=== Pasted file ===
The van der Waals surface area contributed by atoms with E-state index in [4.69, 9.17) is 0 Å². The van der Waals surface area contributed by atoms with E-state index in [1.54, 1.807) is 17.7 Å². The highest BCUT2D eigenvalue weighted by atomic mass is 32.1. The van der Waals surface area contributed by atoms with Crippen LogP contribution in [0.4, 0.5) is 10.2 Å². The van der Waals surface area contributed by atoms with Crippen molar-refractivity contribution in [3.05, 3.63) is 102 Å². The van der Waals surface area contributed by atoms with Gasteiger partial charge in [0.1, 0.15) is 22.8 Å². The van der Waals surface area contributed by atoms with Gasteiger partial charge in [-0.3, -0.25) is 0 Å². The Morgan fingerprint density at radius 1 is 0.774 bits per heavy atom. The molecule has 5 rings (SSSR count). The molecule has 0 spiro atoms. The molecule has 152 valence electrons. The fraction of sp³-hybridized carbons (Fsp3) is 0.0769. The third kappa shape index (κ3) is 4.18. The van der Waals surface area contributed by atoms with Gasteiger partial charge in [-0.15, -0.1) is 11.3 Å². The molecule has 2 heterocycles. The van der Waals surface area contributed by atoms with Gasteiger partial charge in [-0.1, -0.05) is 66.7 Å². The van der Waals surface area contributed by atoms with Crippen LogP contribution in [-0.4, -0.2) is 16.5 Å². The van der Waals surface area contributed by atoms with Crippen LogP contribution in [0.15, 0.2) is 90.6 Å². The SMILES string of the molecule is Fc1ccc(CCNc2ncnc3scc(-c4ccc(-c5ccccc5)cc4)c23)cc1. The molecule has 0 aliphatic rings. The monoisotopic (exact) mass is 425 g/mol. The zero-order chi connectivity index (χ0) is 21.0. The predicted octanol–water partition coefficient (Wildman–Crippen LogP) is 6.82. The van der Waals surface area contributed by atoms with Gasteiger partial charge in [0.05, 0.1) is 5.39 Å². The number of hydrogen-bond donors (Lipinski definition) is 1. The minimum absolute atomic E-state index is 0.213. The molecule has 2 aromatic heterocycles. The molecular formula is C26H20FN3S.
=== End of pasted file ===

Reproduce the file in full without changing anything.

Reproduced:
The van der Waals surface area contributed by atoms with E-state index in [4.69, 9.17) is 0 Å². The van der Waals surface area contributed by atoms with E-state index in [1.54, 1.807) is 17.7 Å². The highest BCUT2D eigenvalue weighted by atomic mass is 32.1. The van der Waals surface area contributed by atoms with Crippen LogP contribution in [0.4, 0.5) is 10.2 Å². The van der Waals surface area contributed by atoms with Crippen molar-refractivity contribution in [3.05, 3.63) is 102 Å². The van der Waals surface area contributed by atoms with Gasteiger partial charge in [0.1, 0.15) is 22.8 Å². The van der Waals surface area contributed by atoms with Gasteiger partial charge in [-0.3, -0.25) is 0 Å². The Morgan fingerprint density at radius 1 is 0.774 bits per heavy atom. The molecule has 5 rings (SSSR count). The molecule has 0 spiro atoms. The molecule has 152 valence electrons. The fraction of sp³-hybridized carbons (Fsp3) is 0.0769. The third kappa shape index (κ3) is 4.18. The van der Waals surface area contributed by atoms with Gasteiger partial charge in [-0.15, -0.1) is 11.3 Å². The molecule has 2 heterocycles. The van der Waals surface area contributed by atoms with Gasteiger partial charge in [-0.1, -0.05) is 66.7 Å². The van der Waals surface area contributed by atoms with Crippen LogP contribution in [-0.4, -0.2) is 16.5 Å². The van der Waals surface area contributed by atoms with Crippen LogP contribution in [0.15, 0.2) is 90.6 Å². The SMILES string of the molecule is Fc1ccc(CCNc2ncnc3scc(-c4ccc(-c5ccccc5)cc4)c23)cc1. The molecule has 0 aliphatic rings. The monoisotopic (exact) mass is 425 g/mol. The zero-order chi connectivity index (χ0) is 21.0. The predicted octanol–water partition coefficient (Wildman–Crippen LogP) is 6.82. The van der Waals surface area contributed by atoms with Gasteiger partial charge in [0.05, 0.1) is 5.39 Å². The number of hydrogen-bond donors (Lipinski definition) is 1. The minimum absolute atomic E-state index is 0.213. The molecule has 2 aromatic heterocycles. The molecular formula is C26H20FN3S.